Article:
- You want to invest fixed dollar amounts, instead of shares, in a certain stock or ETF. No other broker allows you to buy $100 worth of GE or IWF, for example.

    - You want to start small. You can buy less than 1 share if you want and simply put $25 or $50 towards any position you like. You can build up to a sizable position to transfer to another broker later. No $1,000 to $2,500 minimums to meet if you use ETF’s.

    - DRIP plans simplified. If you have a few stocks that pay dividends you can invest with Sharebuilder and get the free reinvestment. They allow for partial shares like DRIPs and you can do fixed dollar amounts instead of share amounts.

    Other than the above I guess the free $50 would be nice. If you planned to transfer the account out later the $50 bonus up front washed the $50 transfer out fee in the end.

    That’s my 2 cents!

    - Foo

  16. Vacboy says:

    I use Sharebuilder and I don’t have any issues with them or their prices. With buyandhold.com you get charged $6.99 if you trade or not. If you don’t buy that month,the charge is still $6.99. I love Sharebuilder and never had any troubles with them.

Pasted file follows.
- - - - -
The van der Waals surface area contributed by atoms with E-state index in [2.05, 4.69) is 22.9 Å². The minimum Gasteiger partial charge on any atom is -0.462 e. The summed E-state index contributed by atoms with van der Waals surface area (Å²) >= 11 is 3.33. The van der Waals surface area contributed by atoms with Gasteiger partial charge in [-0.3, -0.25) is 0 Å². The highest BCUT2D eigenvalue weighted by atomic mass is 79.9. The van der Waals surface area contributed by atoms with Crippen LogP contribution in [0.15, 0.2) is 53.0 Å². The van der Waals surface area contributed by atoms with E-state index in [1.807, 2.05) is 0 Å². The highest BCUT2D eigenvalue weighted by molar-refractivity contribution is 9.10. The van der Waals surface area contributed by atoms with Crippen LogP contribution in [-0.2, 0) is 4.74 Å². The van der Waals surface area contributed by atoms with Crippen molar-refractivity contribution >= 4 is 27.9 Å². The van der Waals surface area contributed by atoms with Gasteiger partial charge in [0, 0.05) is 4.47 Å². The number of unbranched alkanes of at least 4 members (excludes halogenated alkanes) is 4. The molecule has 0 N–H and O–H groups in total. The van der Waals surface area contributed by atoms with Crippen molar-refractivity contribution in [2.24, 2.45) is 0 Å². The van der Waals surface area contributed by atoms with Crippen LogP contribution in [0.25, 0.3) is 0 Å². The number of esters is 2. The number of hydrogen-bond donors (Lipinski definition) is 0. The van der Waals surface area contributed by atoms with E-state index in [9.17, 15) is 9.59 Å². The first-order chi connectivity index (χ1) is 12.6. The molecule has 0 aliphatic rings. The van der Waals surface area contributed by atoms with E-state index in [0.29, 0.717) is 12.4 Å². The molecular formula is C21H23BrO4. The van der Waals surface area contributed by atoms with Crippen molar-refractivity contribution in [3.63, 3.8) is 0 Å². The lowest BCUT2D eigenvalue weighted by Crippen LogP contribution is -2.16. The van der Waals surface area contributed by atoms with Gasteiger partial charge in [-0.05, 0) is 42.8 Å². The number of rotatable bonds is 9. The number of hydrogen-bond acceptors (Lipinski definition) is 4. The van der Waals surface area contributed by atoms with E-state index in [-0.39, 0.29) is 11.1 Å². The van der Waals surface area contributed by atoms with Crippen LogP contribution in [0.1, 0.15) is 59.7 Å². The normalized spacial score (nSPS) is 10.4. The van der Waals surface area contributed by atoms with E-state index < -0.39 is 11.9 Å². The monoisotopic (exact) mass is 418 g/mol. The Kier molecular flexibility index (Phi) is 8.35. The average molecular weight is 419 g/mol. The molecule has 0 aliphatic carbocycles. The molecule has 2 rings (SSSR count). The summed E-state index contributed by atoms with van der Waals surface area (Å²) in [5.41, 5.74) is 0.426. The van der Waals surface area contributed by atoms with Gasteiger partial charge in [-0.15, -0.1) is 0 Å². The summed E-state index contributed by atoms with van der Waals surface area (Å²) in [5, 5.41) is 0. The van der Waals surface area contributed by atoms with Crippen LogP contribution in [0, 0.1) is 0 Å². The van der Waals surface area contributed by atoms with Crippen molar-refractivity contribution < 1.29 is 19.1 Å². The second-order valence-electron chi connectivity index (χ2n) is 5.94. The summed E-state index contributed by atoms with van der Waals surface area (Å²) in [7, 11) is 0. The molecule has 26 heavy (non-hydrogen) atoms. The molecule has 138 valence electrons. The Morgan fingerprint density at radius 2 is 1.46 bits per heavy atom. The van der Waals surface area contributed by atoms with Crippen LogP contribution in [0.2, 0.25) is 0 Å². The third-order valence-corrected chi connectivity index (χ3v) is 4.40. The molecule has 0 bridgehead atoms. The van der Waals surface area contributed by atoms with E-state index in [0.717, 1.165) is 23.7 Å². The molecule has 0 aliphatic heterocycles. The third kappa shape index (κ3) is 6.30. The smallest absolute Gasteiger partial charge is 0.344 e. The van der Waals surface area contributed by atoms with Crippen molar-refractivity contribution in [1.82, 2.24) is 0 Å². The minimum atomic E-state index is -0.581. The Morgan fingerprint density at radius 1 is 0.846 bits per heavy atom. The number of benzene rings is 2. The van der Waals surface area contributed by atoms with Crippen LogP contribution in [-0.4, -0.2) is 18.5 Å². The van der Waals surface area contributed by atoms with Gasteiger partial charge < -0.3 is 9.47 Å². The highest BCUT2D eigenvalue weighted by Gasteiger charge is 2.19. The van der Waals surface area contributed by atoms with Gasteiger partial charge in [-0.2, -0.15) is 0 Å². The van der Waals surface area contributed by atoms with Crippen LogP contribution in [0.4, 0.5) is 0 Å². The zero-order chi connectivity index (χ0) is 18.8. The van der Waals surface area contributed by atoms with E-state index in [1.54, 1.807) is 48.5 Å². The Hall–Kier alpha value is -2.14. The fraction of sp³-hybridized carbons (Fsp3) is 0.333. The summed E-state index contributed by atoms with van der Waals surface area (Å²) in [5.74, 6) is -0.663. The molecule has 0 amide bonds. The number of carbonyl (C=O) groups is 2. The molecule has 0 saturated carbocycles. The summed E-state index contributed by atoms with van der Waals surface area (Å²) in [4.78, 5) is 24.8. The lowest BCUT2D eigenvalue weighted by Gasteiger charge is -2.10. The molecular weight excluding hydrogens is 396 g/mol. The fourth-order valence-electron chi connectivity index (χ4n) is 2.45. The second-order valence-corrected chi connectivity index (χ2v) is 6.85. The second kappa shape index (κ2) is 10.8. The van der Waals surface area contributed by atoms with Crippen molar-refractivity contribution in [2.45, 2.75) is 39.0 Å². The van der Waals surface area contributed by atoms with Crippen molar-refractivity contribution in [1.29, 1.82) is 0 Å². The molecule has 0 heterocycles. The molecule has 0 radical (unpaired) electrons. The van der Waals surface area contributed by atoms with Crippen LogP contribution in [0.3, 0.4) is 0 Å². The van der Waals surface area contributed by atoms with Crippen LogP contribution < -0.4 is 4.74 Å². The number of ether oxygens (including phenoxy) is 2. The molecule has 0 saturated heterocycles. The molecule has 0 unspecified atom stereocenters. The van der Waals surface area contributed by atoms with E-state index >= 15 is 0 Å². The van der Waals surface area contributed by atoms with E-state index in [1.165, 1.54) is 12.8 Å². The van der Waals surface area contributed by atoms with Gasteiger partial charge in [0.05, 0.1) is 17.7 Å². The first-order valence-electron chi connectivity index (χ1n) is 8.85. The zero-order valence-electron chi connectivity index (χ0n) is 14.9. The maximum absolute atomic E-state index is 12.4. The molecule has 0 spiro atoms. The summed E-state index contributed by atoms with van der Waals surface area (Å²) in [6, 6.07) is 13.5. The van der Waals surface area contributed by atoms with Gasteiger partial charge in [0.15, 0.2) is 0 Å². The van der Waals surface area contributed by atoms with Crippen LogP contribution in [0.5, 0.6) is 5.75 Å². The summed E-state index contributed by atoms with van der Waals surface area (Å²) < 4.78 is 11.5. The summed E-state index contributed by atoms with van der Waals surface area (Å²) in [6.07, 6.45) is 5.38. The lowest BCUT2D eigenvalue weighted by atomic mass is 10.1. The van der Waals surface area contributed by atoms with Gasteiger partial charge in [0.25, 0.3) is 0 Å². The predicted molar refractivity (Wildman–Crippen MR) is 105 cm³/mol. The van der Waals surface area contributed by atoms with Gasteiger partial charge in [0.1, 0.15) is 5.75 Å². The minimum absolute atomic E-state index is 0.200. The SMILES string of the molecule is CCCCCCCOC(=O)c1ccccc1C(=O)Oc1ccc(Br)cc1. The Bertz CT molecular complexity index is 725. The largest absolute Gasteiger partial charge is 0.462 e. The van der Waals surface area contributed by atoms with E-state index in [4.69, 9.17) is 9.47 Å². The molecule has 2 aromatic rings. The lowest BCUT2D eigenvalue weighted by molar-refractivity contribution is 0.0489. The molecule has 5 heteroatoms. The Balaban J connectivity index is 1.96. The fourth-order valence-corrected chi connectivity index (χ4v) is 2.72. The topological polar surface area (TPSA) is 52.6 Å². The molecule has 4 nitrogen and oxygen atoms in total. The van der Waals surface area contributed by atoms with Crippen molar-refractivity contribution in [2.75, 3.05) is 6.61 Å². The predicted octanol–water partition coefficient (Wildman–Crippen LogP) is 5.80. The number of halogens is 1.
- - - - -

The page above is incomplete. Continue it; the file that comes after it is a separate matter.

I am thinking about opening an account with Sogotrade.com ($3.00 a trade in and out and any minute of the day). If your happy with Sharebuilder just stay with them. They will be here in 10 years when some brokers may not. Just my 2 cents.
    Dave

  17. Frank Jerome says:

    I totally agree Vacboy. I looked at buyandhold.com based on the recommendation above, but was not impressed. You get charged whether you trade or not, which is a significant disadvantage.

    I am fully satisfied with Sharebuilder. I think they do target more of a long-term investor rather than a frequent trader though.

    • aua868s says:

      I was never into ETF because I was little nervous that I would lose a significant part of my investment in commissions…but now with Schwab’s no commission ETFs, I am all upbeat to try my hand in ETF…thanks Schwab!

  18. luxluxlux says:

    Someone mentioned that you can’t switch back from the standard $12 per month plan to the basic no-subscription plan. That isn’t true, you can.

    I think sharebuilder is a good deal if you want to do dollar cost averaging. It’s a good way to build up your portfolio of stocks and not have to lose sleep over short term share price fluctuations.

    $12/month for 6 trades or $20/month for 20 trades…that’s $2 or $1 dollar per trade…a great way to build up a diverse portfolio over time.